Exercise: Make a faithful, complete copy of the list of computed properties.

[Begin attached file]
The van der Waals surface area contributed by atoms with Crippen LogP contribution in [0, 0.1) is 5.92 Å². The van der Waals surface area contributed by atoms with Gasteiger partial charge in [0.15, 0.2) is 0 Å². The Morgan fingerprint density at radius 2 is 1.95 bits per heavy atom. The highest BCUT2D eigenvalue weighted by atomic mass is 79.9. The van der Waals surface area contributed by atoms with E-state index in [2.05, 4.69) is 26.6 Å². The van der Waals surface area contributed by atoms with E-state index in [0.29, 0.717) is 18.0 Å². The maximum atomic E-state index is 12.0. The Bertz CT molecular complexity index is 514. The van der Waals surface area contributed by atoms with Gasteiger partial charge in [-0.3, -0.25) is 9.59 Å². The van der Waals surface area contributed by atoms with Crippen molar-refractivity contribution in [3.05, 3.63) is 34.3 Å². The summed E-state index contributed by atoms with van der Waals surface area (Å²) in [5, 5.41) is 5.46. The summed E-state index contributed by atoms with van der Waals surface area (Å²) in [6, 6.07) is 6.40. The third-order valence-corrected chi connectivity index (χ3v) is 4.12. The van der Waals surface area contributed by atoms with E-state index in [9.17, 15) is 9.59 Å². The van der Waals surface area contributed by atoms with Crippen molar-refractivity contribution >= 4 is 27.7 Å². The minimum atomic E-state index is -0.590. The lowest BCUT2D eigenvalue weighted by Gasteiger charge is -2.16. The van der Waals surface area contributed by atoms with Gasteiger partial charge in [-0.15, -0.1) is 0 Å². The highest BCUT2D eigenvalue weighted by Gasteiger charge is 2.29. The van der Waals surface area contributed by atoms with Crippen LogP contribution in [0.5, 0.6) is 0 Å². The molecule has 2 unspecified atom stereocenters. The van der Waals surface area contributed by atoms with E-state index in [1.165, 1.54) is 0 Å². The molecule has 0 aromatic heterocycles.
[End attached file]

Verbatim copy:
The van der Waals surface area contributed by atoms with Crippen LogP contribution in [0, 0.1) is 5.92 Å². The van der Waals surface area contributed by atoms with Gasteiger partial charge in [0.15, 0.2) is 0 Å². The Morgan fingerprint density at radius 2 is 1.95 bits per heavy atom. The highest BCUT2D eigenvalue weighted by atomic mass is 79.9. The van der Waals surface area contributed by atoms with E-state index in [2.05, 4.69) is 26.6 Å². The van der Waals surface area contributed by atoms with E-state index in [0.29, 0.717) is 18.0 Å². The maximum atomic E-state index is 12.0. The Bertz CT molecular complexity index is 514. The van der Waals surface area contributed by atoms with Gasteiger partial charge in [-0.3, -0.25) is 9.59 Å². The van der Waals surface area contributed by atoms with Crippen molar-refractivity contribution in [3.05, 3.63) is 34.3 Å². The summed E-state index contributed by atoms with van der Waals surface area (Å²) in [5, 5.41) is 5.46. The summed E-state index contributed by atoms with van der Waals surface area (Å²) in [6, 6.07) is 6.40. The third-order valence-corrected chi connectivity index (χ3v) is 4.12. The van der Waals surface area contributed by atoms with E-state index in [9.17, 15) is 9.59 Å². The van der Waals surface area contributed by atoms with Crippen molar-refractivity contribution >= 4 is 27.7 Å². The minimum atomic E-state index is -0.590. The lowest BCUT2D eigenvalue weighted by Gasteiger charge is -2.16. The van der Waals surface area contributed by atoms with Gasteiger partial charge in [-0.15, -0.1) is 0 Å². The highest BCUT2D eigenvalue weighted by Gasteiger charge is 2.29. The van der Waals surface area contributed by atoms with Crippen LogP contribution in [0.5, 0.6) is 0 Å². The molecule has 2 unspecified atom stereocenters. The van der Waals surface area contributed by atoms with E-state index in [1.165, 1.54) is 0 Å². The molecule has 0 aromatic heterocycles.